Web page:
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Scott Walker in a bind on Harley decision

Gov. Scott Walker has made Harley-Davidson a centerpiece of his campaigns and administration.

Wisconsin Gov. Scott Walker’s full-throttled love of Harley-Davidson motorcycles has been intertwined with his rising political career, but now he must navigate revved up criticism of the Milwaukee-based company from President Donald Trump.

The two Republicans plan to share a stage Thursday at a groundbreaking for the Foxconn Technology Group’s $10 billion liquid-crystal display factory in Racine County — an event that could prompt some awkward moments in the wake of Harley’s announcement to produce some of its signature motorcycles overseas instead of the U.S.

The Milwaukee company said it came to its decision because of retaliatory tariffs it faces in an escalating trade dispute between President Trump and the European Union.

The president, seeking to deflect blame for the company’s decision, on Tuesday tweeted that if Harley goes through with its plans, “it will be the beginning of the end — they surrendered, they quit! The Aura will be gone and they will be taxed like never before!”

Trump was referring to tariffs Harley-Davidson would face on motorcycles produced overseas and shipped back to the U.S. for sale. The company had no immediate response to that and other tweets Tuesday from the president.

Walker has avoided directly criticizing Trump on the issue, repeatedly saying instead that no tariffs would be good for Wisconsin manufacturers and farmers. He hasn’t spelled out what he would do to further that policy and his spokeswoman repeated that same position Tuesday when asked to react to Trump’s tweets.

“Governor Walker believes there should be no tariffs or trade barriers as the President stated earlier this month at the G7 summit,” Walker spokeswoman Amy Hasenberg said. “When there’s a level playing field, American workers and businesses win.”

Walker owns a 2003 Harley Road King motorcycle that he’s driven across the state to promote tourism and his own political ambitions. When Walker officially launched his presidential run in 2015, about half of his stops in the first week were at Harley shops and he exclusively wore motorcycle boots. At a presidential debate that year, the motorcycle-boot wearing Walker said his Secret Service nickname as president would be “Harley.”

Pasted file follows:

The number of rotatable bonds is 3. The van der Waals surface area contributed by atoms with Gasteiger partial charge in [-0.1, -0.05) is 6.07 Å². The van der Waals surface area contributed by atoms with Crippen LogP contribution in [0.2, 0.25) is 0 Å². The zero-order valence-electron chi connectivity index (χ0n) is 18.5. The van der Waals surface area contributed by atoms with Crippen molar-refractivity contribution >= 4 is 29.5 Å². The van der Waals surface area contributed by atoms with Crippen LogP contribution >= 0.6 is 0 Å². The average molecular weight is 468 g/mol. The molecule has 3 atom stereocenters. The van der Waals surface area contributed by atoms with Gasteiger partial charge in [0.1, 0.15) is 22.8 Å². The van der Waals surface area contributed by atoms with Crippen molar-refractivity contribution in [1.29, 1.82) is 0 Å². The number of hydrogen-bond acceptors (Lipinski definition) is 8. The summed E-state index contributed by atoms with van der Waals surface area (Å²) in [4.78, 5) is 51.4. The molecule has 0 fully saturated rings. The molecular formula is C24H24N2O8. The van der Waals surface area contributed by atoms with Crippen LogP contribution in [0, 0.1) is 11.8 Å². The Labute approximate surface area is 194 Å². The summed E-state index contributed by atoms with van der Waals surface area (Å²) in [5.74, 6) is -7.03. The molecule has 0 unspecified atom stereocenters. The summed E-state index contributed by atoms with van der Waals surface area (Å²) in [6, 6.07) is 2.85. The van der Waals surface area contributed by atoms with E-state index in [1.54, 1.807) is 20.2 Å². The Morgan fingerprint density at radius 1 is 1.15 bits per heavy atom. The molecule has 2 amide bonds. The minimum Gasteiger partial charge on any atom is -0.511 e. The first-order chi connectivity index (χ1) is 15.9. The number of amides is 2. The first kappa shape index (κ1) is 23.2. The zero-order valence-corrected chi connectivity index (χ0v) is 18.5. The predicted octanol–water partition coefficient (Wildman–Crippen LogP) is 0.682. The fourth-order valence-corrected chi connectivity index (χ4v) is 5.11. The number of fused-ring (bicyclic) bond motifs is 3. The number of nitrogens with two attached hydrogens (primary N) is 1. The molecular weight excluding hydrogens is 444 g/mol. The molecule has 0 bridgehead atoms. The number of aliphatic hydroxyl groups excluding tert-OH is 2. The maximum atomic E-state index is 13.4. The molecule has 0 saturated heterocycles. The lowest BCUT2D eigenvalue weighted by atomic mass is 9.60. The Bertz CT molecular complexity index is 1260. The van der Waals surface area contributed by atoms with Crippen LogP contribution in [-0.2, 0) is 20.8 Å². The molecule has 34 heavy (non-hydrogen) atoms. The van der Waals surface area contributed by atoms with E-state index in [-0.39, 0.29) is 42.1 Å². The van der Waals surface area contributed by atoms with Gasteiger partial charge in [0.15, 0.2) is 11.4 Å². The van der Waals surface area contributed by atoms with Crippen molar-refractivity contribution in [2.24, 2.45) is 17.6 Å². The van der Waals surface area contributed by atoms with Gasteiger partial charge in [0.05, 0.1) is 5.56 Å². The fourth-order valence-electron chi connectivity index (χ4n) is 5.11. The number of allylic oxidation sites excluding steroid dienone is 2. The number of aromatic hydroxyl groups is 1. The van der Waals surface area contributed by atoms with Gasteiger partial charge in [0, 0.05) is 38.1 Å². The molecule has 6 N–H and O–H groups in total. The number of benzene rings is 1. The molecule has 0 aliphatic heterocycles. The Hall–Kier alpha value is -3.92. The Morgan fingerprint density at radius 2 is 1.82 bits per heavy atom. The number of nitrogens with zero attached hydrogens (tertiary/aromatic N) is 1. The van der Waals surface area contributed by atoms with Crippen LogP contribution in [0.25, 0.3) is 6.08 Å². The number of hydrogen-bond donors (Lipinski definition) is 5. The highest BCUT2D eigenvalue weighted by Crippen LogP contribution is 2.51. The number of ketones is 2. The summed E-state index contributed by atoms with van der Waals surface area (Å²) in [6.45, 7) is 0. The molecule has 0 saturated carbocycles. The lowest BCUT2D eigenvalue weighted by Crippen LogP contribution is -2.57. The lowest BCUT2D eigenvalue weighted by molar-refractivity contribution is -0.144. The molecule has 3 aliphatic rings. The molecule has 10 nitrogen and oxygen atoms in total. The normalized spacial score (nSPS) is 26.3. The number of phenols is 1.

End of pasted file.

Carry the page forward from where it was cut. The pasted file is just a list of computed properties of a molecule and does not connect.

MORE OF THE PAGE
In an October re-election campaign launch video touting his record, Walker rides his Harley and asks the viewer, “Are you with me?”

Trump made fun of Walker for his love of motorcycles during the presidential race. At a rally in Janesville in 2016, Trump said: “He doesn’t look like a motorcycle guy to me. I’m sorry.”

Walker and Trump made amends, and the governor last year invited the president to take a ride on a Harley after he canceled a visit to the company’s headquarters.

Harley executives later traveled to Washington for a meeting with Trump, who said they told him of the difficulty they faced selling motorcycles abroad. Later Tuesday, Trump told reporters that the company was using the tariff situation “as an excuse.”

“I don’t like that because I’ve been very good to Harley-Davidson and they used it as an excuse,” he said. “And I think the people who ride Harleys aren’t happy with Harley-Davidson and I wouldn’t be either.”

Harley has long lobbied against retaliatory tariffs, saying they put the company at a competitive disadvantage.

Trump recently imposed steep tariffs on aluminum and steel imported from Canada, Mexico and Europe in his bid to level the trade playing field and reduce trade deficits between the U.S. and its trade partners. But those trade partners feel insulted by Trump and have decided to retaliate.

Trump denied Tuesday that his trade policy was to blame for Harley’s decision.

Trump will get a chance to comment on the situation in Wisconsin on Thursday, when he joins Walker for the groundbreaking of a Foxconn Technology Group factory 30 miles south of Milwaukee, where Harley is based. The event was supposed to be a chance for Walker to highlight the Taiwanese company’s plans to invest up to $10 billion in the state and create 13,000 jobs.

Instead of talking about Harley on Tuesday, Walker tried to shift the focus to Foxconn, tweeting: “Foxconn’s state-of-the-art products will be made in the U.S.A. — proudly in the state of Wisconsin!”

Republican Rep. Jim Sensenbrenner, whose Wisconsin district includes Harley’s plant in Menomonee Falls, said the EU has a long history of abusive trade practices but urged Trump to address abuses without harming jobs in the U.S.

“It’s unfortunate that such a strong Wisconsin company like Harley-Davidson has to bear the brunt of this trade dispute,” Sensenbrenner said. “I understand that the President is a tough negotiator, but I urge him to consider a more targeted approach that protects American workers and businesses.”

Capital W: Plug in to Wisconsin politics

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